Wednesday, November 25, 2009

The Other Side of the Reference Desk: A 24/7 Librarian

It’s 2 am. The house is quiet. You’re busy writing. It’s all good. But by 2:01, you've hit a roadblock. You can’t write another thing because you need a piece of information that will change the course of your w.i.p. Your entire novel rests on your finding this wonderful and interesting little bit of info. (Okay. I know there’s a lot of good NaNoWriMo-type advice which says you should keep writing and deal with the information crisis later. But stay with me on this one).

Suddenly, you need to do a little research. You could hop on Google and wade through tons of sites or ignore all those caveats about wikis and head straight to Wikipedia (if you don’t know about the pros and cons of wiki-info, stay tuned for a future post). Or you can ask a librarian.

That’s right. At 2:01am you can chat with a real live librarian. Many libraries or state library systems have a 24/7 library service that allow you to ask your question and get some help.

I’m one of the hundreds of librarians who participate in a program called QandA NJ, New Jersey’s 24 hour library service. Here’s the inside scoop of how it works. We all have different shifts where we log onto a site and wait for questions. Customers hop onto the site and ask us what they need to know. Then we find answers. We also give quick lessons on how we found the info or offer suggestions for how to find resources if you've got a major research project.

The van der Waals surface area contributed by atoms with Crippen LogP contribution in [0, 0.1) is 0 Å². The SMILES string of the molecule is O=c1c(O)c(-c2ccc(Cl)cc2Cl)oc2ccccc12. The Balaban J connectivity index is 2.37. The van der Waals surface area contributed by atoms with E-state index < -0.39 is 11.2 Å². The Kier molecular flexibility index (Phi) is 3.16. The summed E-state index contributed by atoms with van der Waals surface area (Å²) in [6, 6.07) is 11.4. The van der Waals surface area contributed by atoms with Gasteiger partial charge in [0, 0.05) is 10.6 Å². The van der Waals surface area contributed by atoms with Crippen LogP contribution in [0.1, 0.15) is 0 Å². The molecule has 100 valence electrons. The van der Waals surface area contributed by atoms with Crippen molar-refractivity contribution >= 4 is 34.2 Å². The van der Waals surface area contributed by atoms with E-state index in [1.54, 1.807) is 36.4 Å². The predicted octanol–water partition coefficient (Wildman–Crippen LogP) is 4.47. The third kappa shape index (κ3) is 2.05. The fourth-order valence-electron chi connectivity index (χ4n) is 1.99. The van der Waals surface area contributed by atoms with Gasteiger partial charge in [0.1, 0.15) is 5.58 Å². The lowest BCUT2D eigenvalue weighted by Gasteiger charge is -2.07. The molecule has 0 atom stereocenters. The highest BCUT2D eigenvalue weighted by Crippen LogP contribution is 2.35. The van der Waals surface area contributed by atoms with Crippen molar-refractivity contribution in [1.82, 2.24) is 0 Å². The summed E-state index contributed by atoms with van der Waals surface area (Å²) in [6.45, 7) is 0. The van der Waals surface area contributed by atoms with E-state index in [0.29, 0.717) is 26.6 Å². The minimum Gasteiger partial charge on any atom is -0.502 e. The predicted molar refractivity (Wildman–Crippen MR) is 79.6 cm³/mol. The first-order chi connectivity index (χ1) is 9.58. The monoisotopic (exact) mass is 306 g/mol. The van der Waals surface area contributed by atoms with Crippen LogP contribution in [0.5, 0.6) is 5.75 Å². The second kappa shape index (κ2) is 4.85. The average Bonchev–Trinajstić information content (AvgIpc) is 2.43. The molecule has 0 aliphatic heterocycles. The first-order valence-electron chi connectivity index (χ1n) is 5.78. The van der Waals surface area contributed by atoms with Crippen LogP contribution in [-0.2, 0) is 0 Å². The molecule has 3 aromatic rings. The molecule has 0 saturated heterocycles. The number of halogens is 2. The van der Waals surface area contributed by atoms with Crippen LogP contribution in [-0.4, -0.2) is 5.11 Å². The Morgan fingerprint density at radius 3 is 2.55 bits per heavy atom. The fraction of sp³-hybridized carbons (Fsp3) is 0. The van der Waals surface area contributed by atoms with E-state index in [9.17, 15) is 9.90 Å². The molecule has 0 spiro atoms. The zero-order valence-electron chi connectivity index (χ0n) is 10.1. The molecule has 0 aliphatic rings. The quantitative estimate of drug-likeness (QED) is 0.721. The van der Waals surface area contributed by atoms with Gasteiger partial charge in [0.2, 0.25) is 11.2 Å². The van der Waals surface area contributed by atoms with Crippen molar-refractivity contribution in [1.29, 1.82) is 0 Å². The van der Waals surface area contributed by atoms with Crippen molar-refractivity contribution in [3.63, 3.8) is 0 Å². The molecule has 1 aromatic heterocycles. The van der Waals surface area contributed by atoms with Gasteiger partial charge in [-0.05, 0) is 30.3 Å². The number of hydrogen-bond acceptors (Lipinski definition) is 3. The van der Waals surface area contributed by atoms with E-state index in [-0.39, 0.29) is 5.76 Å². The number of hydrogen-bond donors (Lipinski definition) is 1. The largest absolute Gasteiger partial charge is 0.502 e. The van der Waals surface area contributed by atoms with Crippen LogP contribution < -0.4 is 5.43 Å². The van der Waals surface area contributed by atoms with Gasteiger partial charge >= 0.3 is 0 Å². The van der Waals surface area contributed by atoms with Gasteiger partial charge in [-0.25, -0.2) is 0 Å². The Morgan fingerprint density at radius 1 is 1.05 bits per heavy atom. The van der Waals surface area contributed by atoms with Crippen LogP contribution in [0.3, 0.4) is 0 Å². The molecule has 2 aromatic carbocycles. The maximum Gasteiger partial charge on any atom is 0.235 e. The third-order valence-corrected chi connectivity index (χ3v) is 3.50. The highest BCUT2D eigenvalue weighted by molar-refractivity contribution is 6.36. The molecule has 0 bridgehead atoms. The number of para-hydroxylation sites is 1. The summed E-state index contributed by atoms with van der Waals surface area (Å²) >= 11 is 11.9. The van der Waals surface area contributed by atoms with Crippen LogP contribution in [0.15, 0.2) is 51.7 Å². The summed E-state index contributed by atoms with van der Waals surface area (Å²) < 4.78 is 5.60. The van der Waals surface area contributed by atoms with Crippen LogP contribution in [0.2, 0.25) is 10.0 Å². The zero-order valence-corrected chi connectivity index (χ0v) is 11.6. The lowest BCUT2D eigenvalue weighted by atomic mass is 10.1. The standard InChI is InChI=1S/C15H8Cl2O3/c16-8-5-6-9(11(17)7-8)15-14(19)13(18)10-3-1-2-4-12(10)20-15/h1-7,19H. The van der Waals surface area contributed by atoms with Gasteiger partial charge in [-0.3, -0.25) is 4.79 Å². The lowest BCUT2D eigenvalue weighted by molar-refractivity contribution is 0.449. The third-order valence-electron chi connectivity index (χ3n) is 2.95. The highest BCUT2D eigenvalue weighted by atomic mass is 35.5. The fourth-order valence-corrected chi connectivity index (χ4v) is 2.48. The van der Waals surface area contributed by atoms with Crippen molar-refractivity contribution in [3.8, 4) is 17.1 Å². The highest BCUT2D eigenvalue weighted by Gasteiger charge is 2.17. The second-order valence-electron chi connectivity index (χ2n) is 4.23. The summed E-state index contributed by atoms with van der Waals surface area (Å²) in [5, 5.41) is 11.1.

Think about it. Right now as you’re reading this blog post, there’s an army of librarians waiting for your questions.

To find out if your area has a 24/7 library service, go to your library’s webpage or give your local library a call. Below are only some of the 24/7 virtual library services. I'll post more links as I find them.

New Jersey

Next time you have a pressing information need, try asking a 24/7 librarian. (btw, notice my dog, Chi, is sporting a baseball cap that says QandANJ)

Added info: Here's a list of "Ask a Librarian" services in the United States.
(Thanks Beth Cackowski of QandANJ for this great list)


Beth Cackowski said...

I'm so happy to hear a plug for! Library chat services don't get used nearly enough. It's free, it's 24/7, and it 's AWESOME! What more could you ask for. A full list of "Ask a Librarian" services across the country can be found here:

nanmarino said...

Thanks for the list, Beth. And I forgot to mention, this is free. :)

Anna Staniszewski said...

I had no idea services like that were available around the clock! I'll be sure to spread the word. :-)

nanmarino said...

Thanks for helping us get the word out, Anna. And if you ever try one of the "Ask a Librarian" services, please let me know.

S A Putnam said...

This is so cool! Thanks for posting about this, Nan! I love doing research and this will definitely come in handy... that is, if Vermont has such a thing.

nanmarino said...

Your local library would know for certain so it might be good to check with them. Please let me know if you find one. I'll keep looking also.